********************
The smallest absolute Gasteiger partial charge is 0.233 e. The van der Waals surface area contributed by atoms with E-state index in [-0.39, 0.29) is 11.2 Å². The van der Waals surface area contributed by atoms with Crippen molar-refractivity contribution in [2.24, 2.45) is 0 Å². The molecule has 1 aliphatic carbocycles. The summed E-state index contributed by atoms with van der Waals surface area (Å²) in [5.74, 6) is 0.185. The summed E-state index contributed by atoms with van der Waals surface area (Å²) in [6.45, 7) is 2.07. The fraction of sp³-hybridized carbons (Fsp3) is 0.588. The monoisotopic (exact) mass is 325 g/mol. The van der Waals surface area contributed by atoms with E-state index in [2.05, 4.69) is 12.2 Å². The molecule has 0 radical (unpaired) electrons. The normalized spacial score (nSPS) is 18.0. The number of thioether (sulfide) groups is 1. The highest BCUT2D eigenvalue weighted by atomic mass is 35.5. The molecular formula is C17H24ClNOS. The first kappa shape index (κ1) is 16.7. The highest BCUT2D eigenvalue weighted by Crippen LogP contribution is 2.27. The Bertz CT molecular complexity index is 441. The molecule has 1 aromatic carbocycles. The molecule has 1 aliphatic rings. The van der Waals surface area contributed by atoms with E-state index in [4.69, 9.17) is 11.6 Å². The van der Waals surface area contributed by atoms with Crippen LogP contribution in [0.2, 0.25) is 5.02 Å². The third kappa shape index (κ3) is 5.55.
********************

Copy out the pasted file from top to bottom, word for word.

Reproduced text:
The smallest absolute Gasteiger partial charge is 0.233 e. The van der Waals surface area contributed by atoms with E-state index in [-0.39, 0.29) is 11.2 Å². The van der Waals surface area contributed by atoms with Crippen molar-refractivity contribution in [2.24, 2.45) is 0 Å². The molecule has 1 aliphatic carbocycles. The summed E-state index contributed by atoms with van der Waals surface area (Å²) in [5.74, 6) is 0.185. The summed E-state index contributed by atoms with van der Waals surface area (Å²) in [6.45, 7) is 2.07. The fraction of sp³-hybridized carbons (Fsp3) is 0.588. The monoisotopic (exact) mass is 325 g/mol. The van der Waals surface area contributed by atoms with E-state index in [2.05, 4.69) is 12.2 Å². The molecule has 0 radical (unpaired) electrons. The normalized spacial score (nSPS) is 18.0. The number of thioether (sulfide) groups is 1. The highest BCUT2D eigenvalue weighted by atomic mass is 35.5. The molecular formula is C17H24ClNOS. The first kappa shape index (κ1) is 16.7. The highest BCUT2D eigenvalue weighted by Crippen LogP contribution is 2.27. The Bertz CT molecular complexity index is 441. The molecule has 1 aromatic carbocycles. The molecule has 1 aliphatic rings. The van der Waals surface area contributed by atoms with E-state index in [4.69, 9.17) is 11.6 Å². The van der Waals surface area contributed by atoms with Crippen LogP contribution in [0.2, 0.25) is 5.02 Å². The third kappa shape index (κ3) is 5.55.